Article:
The sergeants knew what we were thinking. They moved nervously about and averted our gaze.

I started forging a more elaborated plan. If were ordered into the armored troop carriers, I would hijack it as soon as we hit the road. I was a corporal, so with any luck I would be in charge of the vehicle. I would tell the driver to take us to the French border. Once there, we would surrender to the French authorities and ask for political asylum. Chances were good that many of my comrades would agree with the plan. If necessary, we would shoot with the machine gun anything that stood in our way. The French border was one or two hours away, so we could make it. Then again, we might die in the process.

Soon it was night. I laid on my bunk bed, fully dressed, boots on, a harness with bullet magazines weighting me down, the gun by my side. Somebody turned on the radio, really quiet. Then we heard king Juan Carlos speak. According to the Constitution, if the government was incapacitated, all authority reverted to him. And he was ordering Antonio Tejero and Milán del Bosch to be arrested as soon as possible. He was against the coup.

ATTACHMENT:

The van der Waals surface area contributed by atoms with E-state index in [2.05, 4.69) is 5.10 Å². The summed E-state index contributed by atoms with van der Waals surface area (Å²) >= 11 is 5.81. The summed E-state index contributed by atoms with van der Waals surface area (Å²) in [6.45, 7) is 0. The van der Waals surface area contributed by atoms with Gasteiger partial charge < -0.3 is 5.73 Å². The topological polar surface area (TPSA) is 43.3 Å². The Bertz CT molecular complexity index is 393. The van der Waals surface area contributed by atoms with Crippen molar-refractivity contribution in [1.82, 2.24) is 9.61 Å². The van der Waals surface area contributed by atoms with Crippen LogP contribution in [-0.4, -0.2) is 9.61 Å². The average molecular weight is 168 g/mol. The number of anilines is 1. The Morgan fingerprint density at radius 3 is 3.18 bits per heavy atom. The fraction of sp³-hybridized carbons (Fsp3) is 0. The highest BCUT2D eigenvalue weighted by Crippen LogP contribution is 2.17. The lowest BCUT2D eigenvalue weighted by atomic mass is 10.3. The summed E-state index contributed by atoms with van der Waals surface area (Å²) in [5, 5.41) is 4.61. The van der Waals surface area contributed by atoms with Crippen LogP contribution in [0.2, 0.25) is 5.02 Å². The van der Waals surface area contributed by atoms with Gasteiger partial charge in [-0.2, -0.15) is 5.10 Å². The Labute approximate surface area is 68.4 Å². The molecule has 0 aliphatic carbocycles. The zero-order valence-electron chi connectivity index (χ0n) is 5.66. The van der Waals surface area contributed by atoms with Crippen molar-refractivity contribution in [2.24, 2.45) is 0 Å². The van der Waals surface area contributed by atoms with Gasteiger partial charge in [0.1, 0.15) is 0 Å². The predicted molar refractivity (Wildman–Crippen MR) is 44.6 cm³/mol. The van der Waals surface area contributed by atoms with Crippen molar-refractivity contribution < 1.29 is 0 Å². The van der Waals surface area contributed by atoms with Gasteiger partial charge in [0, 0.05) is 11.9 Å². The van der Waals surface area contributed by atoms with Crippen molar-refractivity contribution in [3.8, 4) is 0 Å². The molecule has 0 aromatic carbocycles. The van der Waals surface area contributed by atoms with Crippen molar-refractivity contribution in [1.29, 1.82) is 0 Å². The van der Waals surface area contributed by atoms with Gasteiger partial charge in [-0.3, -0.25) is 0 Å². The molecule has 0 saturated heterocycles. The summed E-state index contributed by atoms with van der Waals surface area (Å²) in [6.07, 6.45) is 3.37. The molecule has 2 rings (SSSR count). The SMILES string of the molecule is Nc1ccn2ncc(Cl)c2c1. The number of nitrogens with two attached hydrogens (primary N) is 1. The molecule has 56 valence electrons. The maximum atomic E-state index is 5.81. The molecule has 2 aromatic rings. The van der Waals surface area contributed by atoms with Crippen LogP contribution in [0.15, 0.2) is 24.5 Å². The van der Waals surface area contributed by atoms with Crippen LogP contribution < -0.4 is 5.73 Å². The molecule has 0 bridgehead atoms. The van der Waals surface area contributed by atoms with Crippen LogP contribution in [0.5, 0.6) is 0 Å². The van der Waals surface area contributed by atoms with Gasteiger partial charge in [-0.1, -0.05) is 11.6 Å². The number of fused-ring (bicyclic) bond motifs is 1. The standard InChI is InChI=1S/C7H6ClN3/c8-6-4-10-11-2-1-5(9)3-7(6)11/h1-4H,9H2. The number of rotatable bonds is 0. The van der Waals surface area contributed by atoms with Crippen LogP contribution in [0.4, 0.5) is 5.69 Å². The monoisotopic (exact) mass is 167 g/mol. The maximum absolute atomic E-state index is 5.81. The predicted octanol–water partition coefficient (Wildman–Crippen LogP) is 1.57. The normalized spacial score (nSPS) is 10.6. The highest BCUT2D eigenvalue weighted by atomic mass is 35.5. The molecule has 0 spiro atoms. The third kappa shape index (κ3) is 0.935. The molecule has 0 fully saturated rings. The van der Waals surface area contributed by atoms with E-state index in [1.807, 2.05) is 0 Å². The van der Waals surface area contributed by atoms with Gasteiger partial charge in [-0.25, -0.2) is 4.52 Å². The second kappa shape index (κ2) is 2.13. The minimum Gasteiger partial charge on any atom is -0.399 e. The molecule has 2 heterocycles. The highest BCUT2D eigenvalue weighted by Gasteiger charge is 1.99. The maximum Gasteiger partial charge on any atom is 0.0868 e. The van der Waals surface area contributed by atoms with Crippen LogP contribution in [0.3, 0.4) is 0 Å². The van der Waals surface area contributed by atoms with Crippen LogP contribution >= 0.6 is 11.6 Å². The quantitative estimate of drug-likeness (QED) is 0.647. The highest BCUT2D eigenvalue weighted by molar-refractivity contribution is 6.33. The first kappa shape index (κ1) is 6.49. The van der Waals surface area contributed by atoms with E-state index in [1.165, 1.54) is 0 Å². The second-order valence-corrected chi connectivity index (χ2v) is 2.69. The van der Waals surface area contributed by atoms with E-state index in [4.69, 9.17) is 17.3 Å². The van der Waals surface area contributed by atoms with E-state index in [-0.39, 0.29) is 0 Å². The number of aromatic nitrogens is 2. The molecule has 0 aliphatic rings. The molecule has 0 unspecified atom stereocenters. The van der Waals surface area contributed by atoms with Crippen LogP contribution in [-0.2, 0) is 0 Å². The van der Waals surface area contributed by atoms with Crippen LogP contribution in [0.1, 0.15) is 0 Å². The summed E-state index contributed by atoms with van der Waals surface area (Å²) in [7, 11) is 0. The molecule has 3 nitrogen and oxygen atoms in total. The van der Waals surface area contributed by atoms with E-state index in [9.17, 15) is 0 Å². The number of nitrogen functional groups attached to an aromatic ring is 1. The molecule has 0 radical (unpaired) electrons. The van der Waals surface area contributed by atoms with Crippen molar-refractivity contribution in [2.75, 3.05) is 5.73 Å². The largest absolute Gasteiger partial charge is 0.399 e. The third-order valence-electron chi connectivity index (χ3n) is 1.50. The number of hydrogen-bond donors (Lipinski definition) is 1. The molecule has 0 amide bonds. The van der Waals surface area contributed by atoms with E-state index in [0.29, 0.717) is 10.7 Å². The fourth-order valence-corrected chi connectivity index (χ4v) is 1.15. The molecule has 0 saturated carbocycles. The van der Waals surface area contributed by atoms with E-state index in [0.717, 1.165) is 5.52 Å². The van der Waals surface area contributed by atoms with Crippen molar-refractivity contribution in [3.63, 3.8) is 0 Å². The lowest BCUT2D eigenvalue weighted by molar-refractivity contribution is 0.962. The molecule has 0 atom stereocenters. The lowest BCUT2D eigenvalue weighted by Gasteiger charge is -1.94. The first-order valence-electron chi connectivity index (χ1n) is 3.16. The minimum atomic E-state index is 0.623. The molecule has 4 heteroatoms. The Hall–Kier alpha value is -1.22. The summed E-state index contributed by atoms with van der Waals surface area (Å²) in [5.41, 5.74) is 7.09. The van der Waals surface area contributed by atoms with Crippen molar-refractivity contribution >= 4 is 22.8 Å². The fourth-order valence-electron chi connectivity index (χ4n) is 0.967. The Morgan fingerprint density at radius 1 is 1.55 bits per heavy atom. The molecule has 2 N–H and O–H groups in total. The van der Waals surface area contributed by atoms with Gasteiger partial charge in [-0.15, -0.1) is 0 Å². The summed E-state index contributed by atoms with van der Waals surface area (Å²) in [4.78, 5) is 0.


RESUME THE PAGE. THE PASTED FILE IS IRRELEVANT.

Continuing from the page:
I cried quietly. Some of my fellow soldiers did, too, and probably many people all over Spain.

The day after

I was not over yet, though. Tejero still held the entire government hostage, and Milán del Bosch controlled a large chunk of Spain. Since the time of Franco, the Spanish Army was divided geographically into Capitanías Generales, each under the orders of a Lieutenant General. Milán del Bosch was one. If more of these generals turned against the king, the coup could still succeed. Or there could be another civil war. The Spanish Civil War, which produced near a million deaths in a country of twenty million people, started with a failed coup.

Nobody knew who’s side our Lieutenant General was on. He hadn’t taken sides yet.

But when the new day dawned, the king was firmly in control. With relief, we returned our guns and ammunition to the armory.